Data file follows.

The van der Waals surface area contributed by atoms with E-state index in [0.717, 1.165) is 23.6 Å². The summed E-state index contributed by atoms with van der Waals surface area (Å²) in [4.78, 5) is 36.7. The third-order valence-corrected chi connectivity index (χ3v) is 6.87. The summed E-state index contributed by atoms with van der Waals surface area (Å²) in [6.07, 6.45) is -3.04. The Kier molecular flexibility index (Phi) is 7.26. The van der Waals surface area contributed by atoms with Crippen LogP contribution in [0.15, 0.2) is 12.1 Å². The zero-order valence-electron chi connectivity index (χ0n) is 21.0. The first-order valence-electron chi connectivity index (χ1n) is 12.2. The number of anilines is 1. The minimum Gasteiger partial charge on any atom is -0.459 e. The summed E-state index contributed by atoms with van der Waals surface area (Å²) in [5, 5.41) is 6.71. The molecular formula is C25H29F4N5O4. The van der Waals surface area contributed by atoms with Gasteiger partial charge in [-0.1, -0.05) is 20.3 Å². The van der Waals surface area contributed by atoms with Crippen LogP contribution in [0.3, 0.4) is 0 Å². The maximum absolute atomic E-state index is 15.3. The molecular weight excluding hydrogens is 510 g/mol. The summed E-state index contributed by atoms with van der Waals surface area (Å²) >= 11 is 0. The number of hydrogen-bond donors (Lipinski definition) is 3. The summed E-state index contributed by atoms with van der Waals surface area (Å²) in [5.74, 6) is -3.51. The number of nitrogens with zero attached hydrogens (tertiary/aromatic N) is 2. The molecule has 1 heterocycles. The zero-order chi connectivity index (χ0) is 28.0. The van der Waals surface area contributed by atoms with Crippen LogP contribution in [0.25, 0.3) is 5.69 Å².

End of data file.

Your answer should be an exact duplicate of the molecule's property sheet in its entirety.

The van der Waals surface area contributed by atoms with E-state index in [0.717, 1.165) is 23.6 Å². The summed E-state index contributed by atoms with van der Waals surface area (Å²) in [4.78, 5) is 36.7. The third-order valence-corrected chi connectivity index (χ3v) is 6.87. The summed E-state index contributed by atoms with van der Waals surface area (Å²) in [6.07, 6.45) is -3.04. The Kier molecular flexibility index (Phi) is 7.26. The van der Waals surface area contributed by atoms with Crippen LogP contribution in [0.15, 0.2) is 12.1 Å². The zero-order valence-electron chi connectivity index (χ0n) is 21.0. The first-order valence-electron chi connectivity index (χ1n) is 12.2. The number of anilines is 1. The minimum Gasteiger partial charge on any atom is -0.459 e. The summed E-state index contributed by atoms with van der Waals surface area (Å²) in [5, 5.41) is 6.71. The molecular formula is C25H29F4N5O4. The van der Waals surface area contributed by atoms with Gasteiger partial charge in [-0.1, -0.05) is 20.3 Å². The van der Waals surface area contributed by atoms with Crippen LogP contribution in [0.3, 0.4) is 0 Å². The maximum absolute atomic E-state index is 15.3. The molecular weight excluding hydrogens is 510 g/mol. The summed E-state index contributed by atoms with van der Waals surface area (Å²) >= 11 is 0. The number of hydrogen-bond donors (Lipinski definition) is 3. The summed E-state index contributed by atoms with van der Waals surface area (Å²) in [5.74, 6) is -3.51. The number of nitrogens with zero attached hydrogens (tertiary/aromatic N) is 2. The molecule has 1 heterocycles. The zero-order chi connectivity index (χ0) is 28.0. The van der Waals surface area contributed by atoms with Crippen LogP contribution in [0.25, 0.3) is 5.69 Å².